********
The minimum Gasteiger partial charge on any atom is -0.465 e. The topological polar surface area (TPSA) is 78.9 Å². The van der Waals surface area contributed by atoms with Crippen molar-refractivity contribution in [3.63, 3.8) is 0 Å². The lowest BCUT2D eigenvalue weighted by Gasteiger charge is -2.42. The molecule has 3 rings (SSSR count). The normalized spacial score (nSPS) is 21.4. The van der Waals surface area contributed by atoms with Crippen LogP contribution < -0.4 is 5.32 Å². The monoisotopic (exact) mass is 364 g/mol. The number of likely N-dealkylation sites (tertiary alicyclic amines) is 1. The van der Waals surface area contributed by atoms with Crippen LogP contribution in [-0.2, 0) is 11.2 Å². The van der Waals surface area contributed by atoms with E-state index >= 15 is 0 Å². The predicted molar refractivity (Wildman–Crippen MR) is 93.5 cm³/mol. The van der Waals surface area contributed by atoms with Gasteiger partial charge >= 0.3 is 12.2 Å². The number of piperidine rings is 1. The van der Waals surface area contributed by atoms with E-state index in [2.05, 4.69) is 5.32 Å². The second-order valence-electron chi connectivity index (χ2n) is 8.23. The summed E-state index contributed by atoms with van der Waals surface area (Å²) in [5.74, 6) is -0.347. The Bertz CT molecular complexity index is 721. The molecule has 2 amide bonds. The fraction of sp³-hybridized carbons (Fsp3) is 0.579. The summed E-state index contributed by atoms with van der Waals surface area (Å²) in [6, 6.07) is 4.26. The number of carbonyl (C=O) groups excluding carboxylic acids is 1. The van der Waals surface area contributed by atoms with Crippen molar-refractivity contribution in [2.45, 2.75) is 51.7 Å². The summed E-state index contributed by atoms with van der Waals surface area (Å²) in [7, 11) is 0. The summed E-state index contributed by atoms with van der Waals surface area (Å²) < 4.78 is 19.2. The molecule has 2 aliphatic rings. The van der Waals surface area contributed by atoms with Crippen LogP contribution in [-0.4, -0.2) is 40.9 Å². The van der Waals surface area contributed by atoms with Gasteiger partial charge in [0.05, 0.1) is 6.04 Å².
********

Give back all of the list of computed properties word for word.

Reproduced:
The minimum Gasteiger partial charge on any atom is -0.465 e. The topological polar surface area (TPSA) is 78.9 Å². The van der Waals surface area contributed by atoms with Crippen molar-refractivity contribution in [3.63, 3.8) is 0 Å². The lowest BCUT2D eigenvalue weighted by Gasteiger charge is -2.42. The molecule has 3 rings (SSSR count). The normalized spacial score (nSPS) is 21.4. The van der Waals surface area contributed by atoms with Crippen LogP contribution < -0.4 is 5.32 Å². The monoisotopic (exact) mass is 364 g/mol. The number of likely N-dealkylation sites (tertiary alicyclic amines) is 1. The van der Waals surface area contributed by atoms with Crippen LogP contribution in [-0.2, 0) is 11.2 Å². The van der Waals surface area contributed by atoms with E-state index >= 15 is 0 Å². The predicted molar refractivity (Wildman–Crippen MR) is 93.5 cm³/mol. The van der Waals surface area contributed by atoms with Gasteiger partial charge >= 0.3 is 12.2 Å². The number of piperidine rings is 1. The van der Waals surface area contributed by atoms with E-state index in [2.05, 4.69) is 5.32 Å². The second-order valence-electron chi connectivity index (χ2n) is 8.23. The summed E-state index contributed by atoms with van der Waals surface area (Å²) in [5.74, 6) is -0.347. The Bertz CT molecular complexity index is 721. The molecule has 2 amide bonds. The fraction of sp³-hybridized carbons (Fsp3) is 0.579. The summed E-state index contributed by atoms with van der Waals surface area (Å²) in [6, 6.07) is 4.26. The number of carbonyl (C=O) groups excluding carboxylic acids is 1. The van der Waals surface area contributed by atoms with Crippen molar-refractivity contribution in [2.45, 2.75) is 51.7 Å². The summed E-state index contributed by atoms with van der Waals surface area (Å²) in [7, 11) is 0. The summed E-state index contributed by atoms with van der Waals surface area (Å²) < 4.78 is 19.2. The molecule has 2 aliphatic rings. The van der Waals surface area contributed by atoms with Crippen LogP contribution in [-0.4, -0.2) is 40.9 Å². The van der Waals surface area contributed by atoms with Gasteiger partial charge in [0.05, 0.1) is 6.04 Å².